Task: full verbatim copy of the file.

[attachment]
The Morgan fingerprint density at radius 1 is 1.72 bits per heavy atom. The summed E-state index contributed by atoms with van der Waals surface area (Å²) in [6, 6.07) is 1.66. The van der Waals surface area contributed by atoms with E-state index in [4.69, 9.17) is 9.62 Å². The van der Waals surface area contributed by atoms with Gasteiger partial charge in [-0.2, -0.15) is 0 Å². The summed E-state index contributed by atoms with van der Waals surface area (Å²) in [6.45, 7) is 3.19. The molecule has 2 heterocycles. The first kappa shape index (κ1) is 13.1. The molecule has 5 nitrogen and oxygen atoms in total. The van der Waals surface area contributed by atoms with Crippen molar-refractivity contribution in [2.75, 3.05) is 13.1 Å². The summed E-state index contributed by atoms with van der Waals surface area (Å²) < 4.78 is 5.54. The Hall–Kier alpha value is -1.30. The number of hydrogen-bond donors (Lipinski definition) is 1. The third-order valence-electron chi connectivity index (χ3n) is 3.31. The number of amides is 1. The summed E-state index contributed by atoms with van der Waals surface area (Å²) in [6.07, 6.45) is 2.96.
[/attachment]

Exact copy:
The Morgan fingerprint density at radius 1 is 1.72 bits per heavy atom. The summed E-state index contributed by atoms with van der Waals surface area (Å²) in [6, 6.07) is 1.66. The van der Waals surface area contributed by atoms with E-state index in [4.69, 9.17) is 9.62 Å². The van der Waals surface area contributed by atoms with Gasteiger partial charge in [-0.2, -0.15) is 0 Å². The summed E-state index contributed by atoms with van der Waals surface area (Å²) in [6.45, 7) is 3.19. The molecule has 2 heterocycles. The first kappa shape index (κ1) is 13.1. The molecule has 5 nitrogen and oxygen atoms in total. The van der Waals surface area contributed by atoms with Crippen molar-refractivity contribution in [2.75, 3.05) is 13.1 Å². The summed E-state index contributed by atoms with van der Waals surface area (Å²) < 4.78 is 5.54. The Hall–Kier alpha value is -1.30. The number of hydrogen-bond donors (Lipinski definition) is 1. The third-order valence-electron chi connectivity index (χ3n) is 3.31. The number of amides is 1. The summed E-state index contributed by atoms with van der Waals surface area (Å²) in [6.07, 6.45) is 2.96.